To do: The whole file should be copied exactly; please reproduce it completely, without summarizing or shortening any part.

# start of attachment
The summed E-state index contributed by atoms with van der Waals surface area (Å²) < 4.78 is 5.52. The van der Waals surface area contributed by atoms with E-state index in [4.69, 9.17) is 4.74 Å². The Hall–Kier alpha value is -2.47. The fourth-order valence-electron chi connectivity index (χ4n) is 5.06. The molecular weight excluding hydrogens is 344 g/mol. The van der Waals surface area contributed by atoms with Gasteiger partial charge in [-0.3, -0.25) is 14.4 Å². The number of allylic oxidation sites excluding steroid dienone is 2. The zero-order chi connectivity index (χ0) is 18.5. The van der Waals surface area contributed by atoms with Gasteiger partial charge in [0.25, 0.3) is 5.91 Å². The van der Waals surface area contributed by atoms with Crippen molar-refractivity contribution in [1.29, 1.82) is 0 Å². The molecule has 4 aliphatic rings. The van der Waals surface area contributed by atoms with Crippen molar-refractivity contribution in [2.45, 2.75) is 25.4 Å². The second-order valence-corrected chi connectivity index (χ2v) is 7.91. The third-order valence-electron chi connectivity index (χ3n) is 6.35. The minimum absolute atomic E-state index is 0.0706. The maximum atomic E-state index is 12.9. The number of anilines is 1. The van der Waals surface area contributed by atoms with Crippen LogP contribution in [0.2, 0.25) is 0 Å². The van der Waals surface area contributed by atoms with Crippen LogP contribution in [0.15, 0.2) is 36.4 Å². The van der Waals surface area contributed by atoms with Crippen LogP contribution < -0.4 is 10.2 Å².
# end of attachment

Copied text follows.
The summed E-state index contributed by atoms with van der Waals surface area (Å²) < 4.78 is 5.52. The van der Waals surface area contributed by atoms with E-state index in [4.69, 9.17) is 4.74 Å². The Hall–Kier alpha value is -2.47. The fourth-order valence-electron chi connectivity index (χ4n) is 5.06. The molecular weight excluding hydrogens is 344 g/mol. The van der Waals surface area contributed by atoms with Gasteiger partial charge in [-0.3, -0.25) is 14.4 Å². The number of allylic oxidation sites excluding steroid dienone is 2. The zero-order chi connectivity index (χ0) is 18.5. The van der Waals surface area contributed by atoms with Gasteiger partial charge in [0.25, 0.3) is 5.91 Å². The van der Waals surface area contributed by atoms with Crippen molar-refractivity contribution in [1.29, 1.82) is 0 Å². The molecule has 4 aliphatic rings. The van der Waals surface area contributed by atoms with Crippen molar-refractivity contribution in [2.45, 2.75) is 25.4 Å². The second-order valence-corrected chi connectivity index (χ2v) is 7.91. The third-order valence-electron chi connectivity index (χ3n) is 6.35. The minimum absolute atomic E-state index is 0.0706. The maximum atomic E-state index is 12.9. The number of anilines is 1. The van der Waals surface area contributed by atoms with Crippen LogP contribution in [0.2, 0.25) is 0 Å². The van der Waals surface area contributed by atoms with Crippen LogP contribution in [0.15, 0.2) is 36.4 Å². The van der Waals surface area contributed by atoms with Crippen LogP contribution < -0.4 is 10.2 Å².